Diamonds in the Sky

The tall blond scrunched to the floor, facing the audience with her acoustical guitar. The slight three-year-old plopped down in front of her, partially obscuring the musician from my view.

The tall blond began to sing.

“Twinkle, twinkle, little star, how I wonder what you are.”

Two babies dressed in Tampa Bay Ray shirts made flashing twinkle hand movements as child workers clutched them behind the singers on the stage. The small girl whose back faced me, strummed the guitar in unrhythmic movements, singing softly. The girl’s brother, also in a Rays shirt, bobbed up and down, mouthing words, performing hand signals at inappropriate times, all the while smiling.

“Up above the world so high, like a diamond in the sky.”

A lump rose in my throat. Beautiful, beautiful, children. My eyes stung. How could anyone abuse them? Twin eighteen-month-old boys, the three-year-old girl and her brother. Another little boy. Parents arrested because they were running a meth lab. Diamonds in the sky, they were.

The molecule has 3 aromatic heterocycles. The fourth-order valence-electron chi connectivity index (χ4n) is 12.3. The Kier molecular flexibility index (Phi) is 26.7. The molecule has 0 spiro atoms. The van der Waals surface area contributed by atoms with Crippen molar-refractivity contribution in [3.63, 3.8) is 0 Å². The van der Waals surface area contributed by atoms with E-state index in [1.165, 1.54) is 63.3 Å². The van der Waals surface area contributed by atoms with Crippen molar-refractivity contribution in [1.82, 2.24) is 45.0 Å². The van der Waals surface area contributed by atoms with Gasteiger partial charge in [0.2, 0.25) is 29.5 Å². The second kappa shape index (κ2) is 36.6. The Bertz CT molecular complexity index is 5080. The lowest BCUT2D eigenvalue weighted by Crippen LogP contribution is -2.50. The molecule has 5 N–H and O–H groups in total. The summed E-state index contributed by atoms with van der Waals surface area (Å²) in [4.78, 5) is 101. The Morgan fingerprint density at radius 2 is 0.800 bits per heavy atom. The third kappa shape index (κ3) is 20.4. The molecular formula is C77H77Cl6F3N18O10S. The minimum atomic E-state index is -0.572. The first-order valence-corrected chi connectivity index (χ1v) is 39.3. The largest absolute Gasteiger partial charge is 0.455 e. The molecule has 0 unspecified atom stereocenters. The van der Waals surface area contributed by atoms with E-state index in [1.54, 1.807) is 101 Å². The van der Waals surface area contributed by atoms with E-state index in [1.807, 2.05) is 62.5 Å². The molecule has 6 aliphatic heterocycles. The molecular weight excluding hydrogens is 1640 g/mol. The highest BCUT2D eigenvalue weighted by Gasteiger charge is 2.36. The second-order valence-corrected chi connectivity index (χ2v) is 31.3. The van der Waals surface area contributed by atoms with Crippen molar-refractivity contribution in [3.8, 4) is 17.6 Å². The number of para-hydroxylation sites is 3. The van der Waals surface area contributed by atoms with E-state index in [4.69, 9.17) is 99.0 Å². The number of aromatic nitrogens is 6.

I lived in a different world. A world where parents celebrated when their baby lost a tooth, not a world where parents knocked teeth out of their children’s mouths.

My world was filled with two-parent homes that had locks on the doors and air conditioning that blew through clean air vents. Their world held no safety and little comfort.

Fact is, I don’t know their world. But I want to. I want to learn from them. I desire to serve them. I want to climb out of my middle-class, three bedroom, two bath home and care.

That’s what Jesus did. I want to be like Him.

“Twinkle, twinkle, little star. How I wonder what you are.”

The song ended. My resolve has not.

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